How To Drastically Reduce Your Input Delay In F...
How To Drastically Reduce Your Input Delay In F...
One important detail of this counter is that it reports the maximum user input delay within a configurable interval. This is the longest time it takes for an input to reach the application, which can impact the speed of important and visible actions like typing.
For example, in the following table, the user input delay would be reported as 1,000 ms within this interval. The counter reports the slowest user input delay in the interval because the user's perception of "slow" is determined by the slowest input time (the maximum) they experience, not the average speed of all total inputs.
Next, let's look at the User Input Delay per Session. There are instances for each session ID, and their counters show the user input delay of any process within the specified session. In addition, there are two instances called "Max" (the maximum user input delay across all sessions) and "Average" (the average acorss all sessions).
An important thing to remember when using this performance counter is that it reports user input delay on an interval of 1,000 ms by default. If you set the performance counter sample interval property (as shown in the following screenshot) to anything different, the reported value will be incorrect.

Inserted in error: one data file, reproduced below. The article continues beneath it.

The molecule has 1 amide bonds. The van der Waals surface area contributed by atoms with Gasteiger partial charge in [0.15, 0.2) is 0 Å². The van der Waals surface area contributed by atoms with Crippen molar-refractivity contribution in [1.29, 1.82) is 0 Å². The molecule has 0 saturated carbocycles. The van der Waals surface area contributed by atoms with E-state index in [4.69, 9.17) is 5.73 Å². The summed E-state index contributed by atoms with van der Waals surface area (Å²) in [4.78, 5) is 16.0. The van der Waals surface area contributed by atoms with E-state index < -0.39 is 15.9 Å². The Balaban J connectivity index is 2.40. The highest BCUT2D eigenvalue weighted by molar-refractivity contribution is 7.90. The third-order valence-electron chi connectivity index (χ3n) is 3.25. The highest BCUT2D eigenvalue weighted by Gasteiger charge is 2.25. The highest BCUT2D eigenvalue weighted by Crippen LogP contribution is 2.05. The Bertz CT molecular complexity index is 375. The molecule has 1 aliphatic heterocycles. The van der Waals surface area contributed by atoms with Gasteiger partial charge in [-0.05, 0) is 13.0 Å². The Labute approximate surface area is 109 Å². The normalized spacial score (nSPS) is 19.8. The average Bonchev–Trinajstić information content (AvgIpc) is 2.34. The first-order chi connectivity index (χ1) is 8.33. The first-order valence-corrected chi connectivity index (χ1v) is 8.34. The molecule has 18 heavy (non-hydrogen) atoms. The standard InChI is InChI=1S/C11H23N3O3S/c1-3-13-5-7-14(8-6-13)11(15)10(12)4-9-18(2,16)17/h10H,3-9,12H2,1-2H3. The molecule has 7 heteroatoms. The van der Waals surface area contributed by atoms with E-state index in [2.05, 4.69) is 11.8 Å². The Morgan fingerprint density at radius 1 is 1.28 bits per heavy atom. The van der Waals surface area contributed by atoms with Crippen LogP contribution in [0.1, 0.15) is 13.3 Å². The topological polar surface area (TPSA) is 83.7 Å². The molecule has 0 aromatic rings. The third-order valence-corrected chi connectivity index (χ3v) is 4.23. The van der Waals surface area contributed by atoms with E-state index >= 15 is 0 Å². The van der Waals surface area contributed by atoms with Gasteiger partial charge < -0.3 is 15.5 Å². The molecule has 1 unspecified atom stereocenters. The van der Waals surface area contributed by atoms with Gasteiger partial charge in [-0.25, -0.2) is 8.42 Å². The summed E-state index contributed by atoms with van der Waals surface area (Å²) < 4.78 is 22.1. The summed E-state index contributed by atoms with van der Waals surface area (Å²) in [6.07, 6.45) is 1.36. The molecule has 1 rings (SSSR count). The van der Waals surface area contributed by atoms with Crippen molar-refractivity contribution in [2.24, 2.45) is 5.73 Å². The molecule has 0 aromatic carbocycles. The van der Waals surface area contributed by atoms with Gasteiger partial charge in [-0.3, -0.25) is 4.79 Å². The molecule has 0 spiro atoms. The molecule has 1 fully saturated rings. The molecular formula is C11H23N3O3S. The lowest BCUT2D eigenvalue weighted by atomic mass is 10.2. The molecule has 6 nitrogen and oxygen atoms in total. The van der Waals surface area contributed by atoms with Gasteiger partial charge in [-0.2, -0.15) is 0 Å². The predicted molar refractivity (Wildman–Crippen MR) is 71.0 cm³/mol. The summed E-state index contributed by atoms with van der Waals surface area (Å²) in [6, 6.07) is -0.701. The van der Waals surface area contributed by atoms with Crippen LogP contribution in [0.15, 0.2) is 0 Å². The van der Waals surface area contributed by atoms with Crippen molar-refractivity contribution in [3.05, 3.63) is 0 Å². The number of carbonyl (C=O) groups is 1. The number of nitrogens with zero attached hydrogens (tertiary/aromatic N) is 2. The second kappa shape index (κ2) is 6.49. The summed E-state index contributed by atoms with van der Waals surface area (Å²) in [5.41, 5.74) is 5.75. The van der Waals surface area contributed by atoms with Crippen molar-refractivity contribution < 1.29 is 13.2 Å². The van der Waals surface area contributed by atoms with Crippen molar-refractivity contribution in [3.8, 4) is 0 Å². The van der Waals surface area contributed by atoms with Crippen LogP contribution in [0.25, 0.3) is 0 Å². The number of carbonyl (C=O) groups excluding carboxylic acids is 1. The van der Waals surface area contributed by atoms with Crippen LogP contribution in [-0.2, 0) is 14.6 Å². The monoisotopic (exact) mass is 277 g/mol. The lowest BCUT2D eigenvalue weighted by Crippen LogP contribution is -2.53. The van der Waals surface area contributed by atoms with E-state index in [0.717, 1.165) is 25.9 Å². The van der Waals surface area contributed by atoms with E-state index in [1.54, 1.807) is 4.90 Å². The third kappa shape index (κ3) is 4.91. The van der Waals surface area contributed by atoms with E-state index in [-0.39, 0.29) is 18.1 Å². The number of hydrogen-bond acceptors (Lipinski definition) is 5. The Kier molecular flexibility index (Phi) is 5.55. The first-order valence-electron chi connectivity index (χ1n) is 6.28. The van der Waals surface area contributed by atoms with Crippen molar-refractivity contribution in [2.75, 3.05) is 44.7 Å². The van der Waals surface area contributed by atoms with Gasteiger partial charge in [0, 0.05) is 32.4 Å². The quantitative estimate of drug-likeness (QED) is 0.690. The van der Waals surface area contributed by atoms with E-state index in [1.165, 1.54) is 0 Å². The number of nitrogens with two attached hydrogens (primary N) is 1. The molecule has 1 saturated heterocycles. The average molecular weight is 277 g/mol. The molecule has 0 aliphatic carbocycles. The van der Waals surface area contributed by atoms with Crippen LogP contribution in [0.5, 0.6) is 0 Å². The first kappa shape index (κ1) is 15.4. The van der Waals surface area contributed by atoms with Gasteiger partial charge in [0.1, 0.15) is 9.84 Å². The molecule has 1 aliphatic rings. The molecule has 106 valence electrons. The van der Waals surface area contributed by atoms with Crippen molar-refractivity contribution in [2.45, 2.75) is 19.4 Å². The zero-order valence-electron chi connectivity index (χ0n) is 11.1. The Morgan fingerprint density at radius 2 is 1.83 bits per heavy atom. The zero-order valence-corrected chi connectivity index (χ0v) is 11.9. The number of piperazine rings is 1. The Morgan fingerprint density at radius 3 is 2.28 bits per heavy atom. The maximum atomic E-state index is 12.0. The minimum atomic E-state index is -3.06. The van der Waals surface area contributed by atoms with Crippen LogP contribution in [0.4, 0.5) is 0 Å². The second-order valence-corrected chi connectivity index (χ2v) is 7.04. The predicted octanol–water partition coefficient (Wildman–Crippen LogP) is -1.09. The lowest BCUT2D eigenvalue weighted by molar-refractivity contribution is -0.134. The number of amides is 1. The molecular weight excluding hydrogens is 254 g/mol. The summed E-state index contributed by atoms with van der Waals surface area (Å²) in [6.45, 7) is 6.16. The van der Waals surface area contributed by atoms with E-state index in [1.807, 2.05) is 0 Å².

I found three commands that helped me reduce the delay of live streams. The first command its very basic and straight forward, the second one it's been combined with other options which might work differently on each environment and the last command it is a hacky version that I found in the documentation It was useful at the beginning but now the first option is more stable.
Consider using the filter option -vf setpts=0. This makes all frames display as soon as possible without adding any delay for the framerate. This will allow the stream to catch up in case it falls behind, which I've found to happen if I move or resize the ffplay window. However, this could make the video look choppy if your video data is being received at an inconsistent rate.
The constants Fsin, Fsout and D in the equations above are the input sample rate, output sample rate, and the resampling output delay respectively. For many multirate filtering applications, it is useful to find Fsout and D for a given input sample rate Fsin.
You can use the outputDelay function to calculate the resampling output delay D and output sample rate FsOut for a given filter object operating at rate FsIn. This function is available for any DSP System object that supports filter analysis methods. For a list of supported objects, refer to the outputDelay. The returned delay value D is specified in the natural units of the interpolated signal (usually seconds), corresponding to the input sample rate.
To eliminate the high frequency noise, design a lowpass filter and apply it to the signal. This lowpass has a cutoff at 15% of the Nyquist frequency with a transition width of 10%. Plot the input against the filtered output on the same graph. Note the delay between the input and the filtered signal.